Kimberly Collins | Dec 21, 2020
On the count of three, we all slung our balloons into the air and swatted them around. Eighty balloons, into which eighty people had each crumpled a slip of paper with their scribbled email address. The flurry was beautiful — sky blue balloons against painted glass windows, carefree laughter of a bunch of adults marveling at how we got to be having so much fun at 9 a.m. on a Friday.
After tossing them around for a while, we each snagged a balloon, popped it, and uncrumpled the slip of paper inside holding a stranger’s email address. We were given a task: spend one afternoon serendipitously, following an elaborately random slew of instructions (“hop on the first city bus, ride until you see a woman on the street wearing a yellow shirt, get off and turn right, walk four blocks, find someone holding a flower and ask them who it’s for, etc.”). We were then instructed to email the person from our balloon paper, and recount to them the places and people we had happened upon.
Nothing monetary or immediately measurable, but who says that has to mean of lesser value? Our goals were to get out, to encounter the people around us, and to tell the stories.
Let me back up: I was at a CreativeMornings breakfast lecture event in Montevideo. CreativeMornings is a global network of people who meet once a month in their respective cities to drink coffee, talk with each other, and listen to a local somebody talk about something interesting and important. I had first come to know and love the events in Indianapolis, my hometown. So, when I relocated to Montevideo as a Fulbright grantee, I preemptively knew I would find a niche in the chapter there.
And talk about serendipity — the first week I arrived, one of my fellow grantees invited me to dinner with a longtime Uruguayan friend of his. They had met seven years prior, when she was studying abroad at his university in California. He hadn’t seen her since, but they’d kept up via sporadic emails, and he had a hunch we’d hit it off well. So, the three of us went to a local jazz bar, and in our first minutes of small talk I mentioned my involvement in CreativeMornings. “No way!” she exclaimed, “I’m the co-founder of the Montevideo chapter.” Small, small world. There I was having gotten out of my comfort zone, and not one week in I had already found a piece of home.
That’s one of the things I’ve come to love most about living abroad: getting out and getting lost, with no set agenda other than to see what I find. Because in doing so, we encounter other people, tangle bits of ourselves in each other’s stories, and carry them along.
I’ll let you in on a little trick:
Whenever I’m traveling and start to feel isolated (happens to the best of us), the first thing I do is go outside. I go outside and zero in on families, on older couples, on mothers and children, on groups of friends. I zero in on people interacting with the people they hold most dear, and I just watch for a while. I let them remind me that beyond the language, beyond the clothes, beyond the customs and the colors, buried deep and closer than our skin, we are not so different from each other, and there will always be people loving people through thick and thin. I soak in that, and I let it root me in this wayward way of mine.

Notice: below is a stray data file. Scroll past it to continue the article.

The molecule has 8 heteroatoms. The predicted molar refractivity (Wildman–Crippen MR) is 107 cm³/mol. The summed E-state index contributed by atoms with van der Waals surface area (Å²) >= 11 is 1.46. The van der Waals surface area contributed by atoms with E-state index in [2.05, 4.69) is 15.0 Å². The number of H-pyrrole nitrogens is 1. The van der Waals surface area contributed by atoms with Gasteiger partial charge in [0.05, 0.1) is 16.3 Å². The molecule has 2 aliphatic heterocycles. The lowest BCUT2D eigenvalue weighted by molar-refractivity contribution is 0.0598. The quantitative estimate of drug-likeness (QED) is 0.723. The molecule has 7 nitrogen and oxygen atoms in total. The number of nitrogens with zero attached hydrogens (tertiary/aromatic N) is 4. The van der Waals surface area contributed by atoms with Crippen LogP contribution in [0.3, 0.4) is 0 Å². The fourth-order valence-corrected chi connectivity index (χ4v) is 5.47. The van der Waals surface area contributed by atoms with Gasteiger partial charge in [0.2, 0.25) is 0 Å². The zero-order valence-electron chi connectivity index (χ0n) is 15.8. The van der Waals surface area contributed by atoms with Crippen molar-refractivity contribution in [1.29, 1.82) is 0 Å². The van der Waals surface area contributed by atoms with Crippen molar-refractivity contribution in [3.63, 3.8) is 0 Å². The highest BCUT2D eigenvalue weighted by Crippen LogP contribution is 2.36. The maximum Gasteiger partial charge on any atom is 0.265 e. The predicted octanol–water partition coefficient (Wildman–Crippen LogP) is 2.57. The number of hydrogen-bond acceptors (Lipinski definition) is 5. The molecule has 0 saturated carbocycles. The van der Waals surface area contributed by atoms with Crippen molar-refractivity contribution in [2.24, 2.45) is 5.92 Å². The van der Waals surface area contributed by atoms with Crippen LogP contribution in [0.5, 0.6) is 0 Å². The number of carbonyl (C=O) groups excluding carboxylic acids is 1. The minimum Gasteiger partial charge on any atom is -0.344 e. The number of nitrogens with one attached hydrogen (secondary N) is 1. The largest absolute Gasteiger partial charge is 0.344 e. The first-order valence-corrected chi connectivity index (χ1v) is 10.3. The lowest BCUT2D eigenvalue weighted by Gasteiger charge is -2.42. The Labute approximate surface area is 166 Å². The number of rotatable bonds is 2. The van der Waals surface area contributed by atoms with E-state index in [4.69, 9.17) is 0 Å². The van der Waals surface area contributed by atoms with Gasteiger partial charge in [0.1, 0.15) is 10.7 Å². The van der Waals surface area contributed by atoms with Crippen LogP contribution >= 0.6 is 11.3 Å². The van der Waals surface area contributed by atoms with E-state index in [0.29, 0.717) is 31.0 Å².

Because when I look around at the world of late, with its divisiveness, polarity, egos, and presuppositions, I can’t help but think we have lost sight of each other and ourselves. We have burrowed deeper inside behind furrowed brows and witless slander and quivery narratives of fear and otherness. And in losing sight of ourselves and each other, we are losing.
So instead I choose to get out from my comfort zone, to encounter other people, and to step into their stories for a while.
I say yes to things, I smile at people, I try to let people help me, to not take myself too seriously. I vote for dancing and shenanigans and sharing eye contact and a chuckle with strangers on the street. Because I choose to believe our bones are made of the same dust, our fancies tickled by the same absurdities, our spirits sustained by the same nourishment. I choose to believe that we belong to those around us, that there is a wellspring waiting to be learned from each other.
And I will continue to try to live that way, because when the world is spinning out of control, maybe the best we can do is learn to belong in a place we didn’t use to live, to people we didn’t use to have, and to carry those places and people in our hearts as we go. Maybe the best we can do is not necessarily decry tribes and compatriots and families, but broaden our definitions of their embrace. In a world of refugees and violence and fear, we can claw our roots deeper and wider still. In a world of absurd walls and reckless hate, we can love across half-baked constructs and artificial boundaries. We can learn to live outside our comfort zones, to encounter other people, to laugh in our non-native languages. We can learn to belong to each other, and to use our own lives to make life less difficult for everyone else.
The next time you get outside, I hope you get lost, just to see what you find. I hope you get tangled up serendipitously in someone’s story, and that you carry that encounter along with you — I, for one, would love to hear the tale.